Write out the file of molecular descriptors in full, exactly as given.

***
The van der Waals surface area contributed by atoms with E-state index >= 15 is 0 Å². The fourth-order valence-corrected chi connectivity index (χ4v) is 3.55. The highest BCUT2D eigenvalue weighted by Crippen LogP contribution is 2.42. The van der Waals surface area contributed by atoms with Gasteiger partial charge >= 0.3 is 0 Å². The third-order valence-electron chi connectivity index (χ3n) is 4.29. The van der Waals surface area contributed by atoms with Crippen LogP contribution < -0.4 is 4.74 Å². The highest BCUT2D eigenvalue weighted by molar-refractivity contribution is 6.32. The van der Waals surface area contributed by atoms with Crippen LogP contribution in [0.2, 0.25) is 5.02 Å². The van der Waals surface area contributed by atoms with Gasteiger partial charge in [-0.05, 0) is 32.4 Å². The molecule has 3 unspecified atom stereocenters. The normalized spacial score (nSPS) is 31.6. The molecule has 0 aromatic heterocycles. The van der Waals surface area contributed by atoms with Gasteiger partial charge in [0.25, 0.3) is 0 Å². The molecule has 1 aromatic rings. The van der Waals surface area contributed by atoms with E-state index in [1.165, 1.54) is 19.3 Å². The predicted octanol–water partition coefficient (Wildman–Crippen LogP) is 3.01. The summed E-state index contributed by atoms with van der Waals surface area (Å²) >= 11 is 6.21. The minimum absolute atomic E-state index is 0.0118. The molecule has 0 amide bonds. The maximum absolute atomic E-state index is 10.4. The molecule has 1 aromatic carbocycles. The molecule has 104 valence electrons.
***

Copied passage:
The van der Waals surface area contributed by atoms with E-state index >= 15 is 0 Å². The fourth-order valence-corrected chi connectivity index (χ4v) is 3.55. The highest BCUT2D eigenvalue weighted by Crippen LogP contribution is 2.42. The van der Waals surface area contributed by atoms with Gasteiger partial charge >= 0.3 is 0 Å². The third-order valence-electron chi connectivity index (χ3n) is 4.29. The van der Waals surface area contributed by atoms with Crippen LogP contribution < -0.4 is 4.74 Å². The highest BCUT2D eigenvalue weighted by molar-refractivity contribution is 6.32. The van der Waals surface area contributed by atoms with Crippen LogP contribution in [0.2, 0.25) is 5.02 Å². The van der Waals surface area contributed by atoms with Gasteiger partial charge in [-0.05, 0) is 32.4 Å². The molecule has 3 unspecified atom stereocenters. The normalized spacial score (nSPS) is 31.6. The molecule has 0 aromatic heterocycles. The van der Waals surface area contributed by atoms with Gasteiger partial charge in [0.25, 0.3) is 0 Å². The molecule has 1 aromatic rings. The van der Waals surface area contributed by atoms with E-state index in [1.165, 1.54) is 19.3 Å². The predicted octanol–water partition coefficient (Wildman–Crippen LogP) is 3.01. The summed E-state index contributed by atoms with van der Waals surface area (Å²) >= 11 is 6.21. The minimum absolute atomic E-state index is 0.0118. The molecule has 0 amide bonds. The maximum absolute atomic E-state index is 10.4. The molecule has 1 aromatic carbocycles. The molecule has 104 valence electrons.